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Image by VisualSpectrum / Stocksy
July 29, 2019

We often call our home our sanctuary, but sometimes the reality is a completely different story. (How many sofas cushions can one dog destroy, really? Asking for a friend.)

From air quality and smells to the furniture and feng shui of our spaces, there’s a lot about our interiors that can mess with our mood, even our own health. Below, we take a look at three things in have a major effect on our mental health and headspace in particular. 

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1.   Clutter

Tidying up is having a moment, sure, but the benefits of decluttering has science on its side. A recent study1 published in the journal Current Psychology found that the presence of household clutter is strongly linked to procrastination and even life dissatisfaction in older adults. It’s just the latest in a growing body of research on clutter’s negative physiological effects, including increased levels of cortisol, the stress hormone.

Basically, our brain on clutter is an inhibited one: We’re less creative, productive, and focused. Experts agree that taking just a few minutes a day to maintain a more organized space can improve your emotional attitude and clear your mind, with studies even revealing that folks who keep less messy homes tend to be healthier. With help from a few organizational goods, like chic containers and other easy storage solutions, your physical space—and mental outlook—can take on a whole new lightness.  

2.   Lighting

Experts agree: Getting quality sleep is one of the most important things we can do for our minds, our bodies, our brain function, even our longevity. But it’s not as simple as buying the coziest sheets and setting a loud alarm. Case in point: More than a third2 of American adults don’t get enough sleep, and one in four say they sleep poorly at least 15 nights every month. A powerful, science-backed way support our bodies natural circadian rhythm, or sleep/wake cycle, is optimizing the light in our homes for the natural time of day.

Our melatonin levels—the hormone released to ease our bodies into a sleeping state—adjust based on our exposure to light: Blue light in particular can suppress melatonin production and make you feel more awake. So, a high blue light in the morning can help with waking up and feeling energized, while eliminating blue light by changing color to a golden glow at the end of the day can help signal melatonin production. It’s why our phones and computers have that handy “night mode” setting for bedtime.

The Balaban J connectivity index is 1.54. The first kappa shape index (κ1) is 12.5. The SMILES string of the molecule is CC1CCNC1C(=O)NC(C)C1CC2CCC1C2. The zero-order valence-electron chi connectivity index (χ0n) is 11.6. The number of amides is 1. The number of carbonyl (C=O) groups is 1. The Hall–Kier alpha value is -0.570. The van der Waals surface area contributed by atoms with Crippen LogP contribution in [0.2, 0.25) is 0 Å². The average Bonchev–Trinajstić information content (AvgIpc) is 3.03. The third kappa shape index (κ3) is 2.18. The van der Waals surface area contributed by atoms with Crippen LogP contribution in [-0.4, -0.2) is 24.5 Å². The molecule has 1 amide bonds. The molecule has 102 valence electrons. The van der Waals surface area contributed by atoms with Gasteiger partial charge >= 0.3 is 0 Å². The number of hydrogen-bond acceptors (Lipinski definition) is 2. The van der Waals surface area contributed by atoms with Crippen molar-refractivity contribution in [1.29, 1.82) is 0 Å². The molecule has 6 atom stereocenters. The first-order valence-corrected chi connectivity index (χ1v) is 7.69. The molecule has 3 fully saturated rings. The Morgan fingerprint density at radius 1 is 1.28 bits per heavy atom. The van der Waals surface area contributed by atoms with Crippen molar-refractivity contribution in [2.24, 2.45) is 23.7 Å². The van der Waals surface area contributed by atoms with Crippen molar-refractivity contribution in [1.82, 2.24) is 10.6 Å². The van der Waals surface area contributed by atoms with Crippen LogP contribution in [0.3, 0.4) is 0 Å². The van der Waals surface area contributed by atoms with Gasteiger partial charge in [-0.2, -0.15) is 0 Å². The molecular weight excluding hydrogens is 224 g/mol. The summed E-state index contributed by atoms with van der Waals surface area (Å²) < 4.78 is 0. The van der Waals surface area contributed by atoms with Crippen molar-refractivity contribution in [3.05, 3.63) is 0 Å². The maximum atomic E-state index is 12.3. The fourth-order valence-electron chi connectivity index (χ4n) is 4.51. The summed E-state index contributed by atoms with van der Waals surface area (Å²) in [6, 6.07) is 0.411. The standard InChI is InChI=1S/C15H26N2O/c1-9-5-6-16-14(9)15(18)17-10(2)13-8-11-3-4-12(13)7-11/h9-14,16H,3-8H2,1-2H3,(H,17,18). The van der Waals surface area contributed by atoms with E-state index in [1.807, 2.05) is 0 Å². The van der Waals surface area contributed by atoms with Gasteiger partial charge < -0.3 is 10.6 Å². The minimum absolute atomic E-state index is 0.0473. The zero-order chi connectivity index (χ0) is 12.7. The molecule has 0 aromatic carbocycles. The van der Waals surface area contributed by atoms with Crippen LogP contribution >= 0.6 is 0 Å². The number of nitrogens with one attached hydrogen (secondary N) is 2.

Another fascinating impact of light on how we think and feel? One study3 published in the Journal of Consumer Psychology study found that the brighter the light, the more intense a person’s emotions—both positive and negative—become. So, dimming down the lights may help us think and react more clearly.

Next time one of your bulbs burn out, swap in a light temperature-tunable, brightness-dimmable LED like C by GE’s Tunable White LED Smart Bulbs. Besides the energy savings and simply lasting a lifetime longer than a dinky incandescent ever will, the Bluetooth-enabled bulb lets you use your smart phone or your own voice to change both the temperature and brightness of your lighting, even if you’re away from home. With the freedom to tune your color from cool to warm, emulating natural light, you can find your perfect white light to create the mood you want, support your natural sleep/wake cycle, and complement your space to boot. 

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3.   Color

This is a big one. Whether we realize it or not, color has a deep effect on our mood, behavior, and stress levels4. In fact, color psychology5 is an entire science used by everyone from therapists to marketers to understand how color impacts us mentally, emotionally, and physiologically. So, choose the colors in your home wisely. Here are some things to consider:

  • Reds, oranges, and yellows evoke active emotions (aka they’re physically arousing) and have a stimulating and energizing effect.
  • Greens are associated with happiness and restfulness, and can even enhance recall of positive memories. 
  • Blues are calming, centering, and comforting, and have been linked to low anxiety levels and creativity. 
  • Brighter colors (like whites, pinks, purples, blues, and greens) tend to elicit more positive responses than darker colors (like browns, greys, and black).
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If starting a new paint job or buying new furniture isn’t in the cards, you can easily inject more calming color into your environment with living greenery or fresh flowers. GE even makes Full Color LED Smart Bulbs that you can tune to literally millions of different colors, so you can change up the vibe of your space from peaceful to energizing to romantic with a few taps on your phone. Further proof that transforming your living space—and headspace—is as simple as a few easy tweaks.  

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